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1000 yachts on the start line of Cowes Week

On One of the amazing feats in world sailing is the annual trick pulled off by race officers at Skandia Life Cowes Week in setting courses for 1,000 yachts which start in sequence but almost always end up racing simultaneously.

This would be difficult anywhere but it could hardly be more tricky than on the Solent where land encroaches on all sides, where shallows and rocks lurk in awkward places and where tide and wind conditions can make a nonsense of even the most carefully laid plans.

Race officers who work on this most demanding aspect of race management during the regatta, rely on years of accumulated experience and systems which have gradually evolved in the light of changing circumstances.

On the platform on the battlements of Cowes Castle this week - the home of the Royal Yacht Squadron - one was struck by the cool and calm atmosphere among the 80-strong race management team made up of officers from the Royal Thames, the Royal London and Royal Southampton Yacht Clubs, as they worked their way through 35 start sequences without any major hitches. The front line teams - the line officers and their assistants, the time keepers, gunnery officers, and boat spotters - make up the staff working outside on the battlements while other groups, including the course setters, work behind them. The aim of the course setters is, within reason, to try to give all classes proper racing with true windward and downwind legs. At the same time they try to ensure that the bigger boats in the so-called Black Group do not head for the same marks as the smaller White Group yachts which are made up of day-boat racing yachts.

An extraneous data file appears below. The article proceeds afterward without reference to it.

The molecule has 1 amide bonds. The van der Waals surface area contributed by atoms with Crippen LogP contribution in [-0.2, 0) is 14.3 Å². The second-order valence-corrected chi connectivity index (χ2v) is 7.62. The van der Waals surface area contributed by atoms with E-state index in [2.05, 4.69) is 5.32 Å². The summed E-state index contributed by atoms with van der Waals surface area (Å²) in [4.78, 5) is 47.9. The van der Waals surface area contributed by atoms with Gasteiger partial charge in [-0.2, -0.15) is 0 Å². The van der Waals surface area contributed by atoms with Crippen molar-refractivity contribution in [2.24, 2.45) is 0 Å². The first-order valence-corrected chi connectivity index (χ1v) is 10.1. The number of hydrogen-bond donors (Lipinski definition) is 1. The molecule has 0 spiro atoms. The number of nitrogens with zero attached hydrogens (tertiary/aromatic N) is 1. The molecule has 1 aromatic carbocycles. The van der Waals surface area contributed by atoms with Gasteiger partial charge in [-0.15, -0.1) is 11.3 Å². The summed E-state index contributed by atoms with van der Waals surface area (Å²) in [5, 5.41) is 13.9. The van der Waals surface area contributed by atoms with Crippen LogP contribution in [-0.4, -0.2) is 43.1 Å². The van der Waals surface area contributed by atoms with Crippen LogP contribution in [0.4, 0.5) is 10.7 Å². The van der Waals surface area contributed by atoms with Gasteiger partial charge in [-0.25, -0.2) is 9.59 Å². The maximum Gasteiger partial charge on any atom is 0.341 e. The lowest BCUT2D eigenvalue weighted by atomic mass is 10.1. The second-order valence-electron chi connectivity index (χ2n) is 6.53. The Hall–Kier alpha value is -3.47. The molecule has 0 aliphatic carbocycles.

The calm atmosphere of the race management team did not reflected of the weather situation on the water. Strong winds up to 40 knots gusting during the week and strong current caused few yachts to ground in shallow water, some other broke masts and three small yachts have been lost - all this luckily without any loss of life.


12/8/2001

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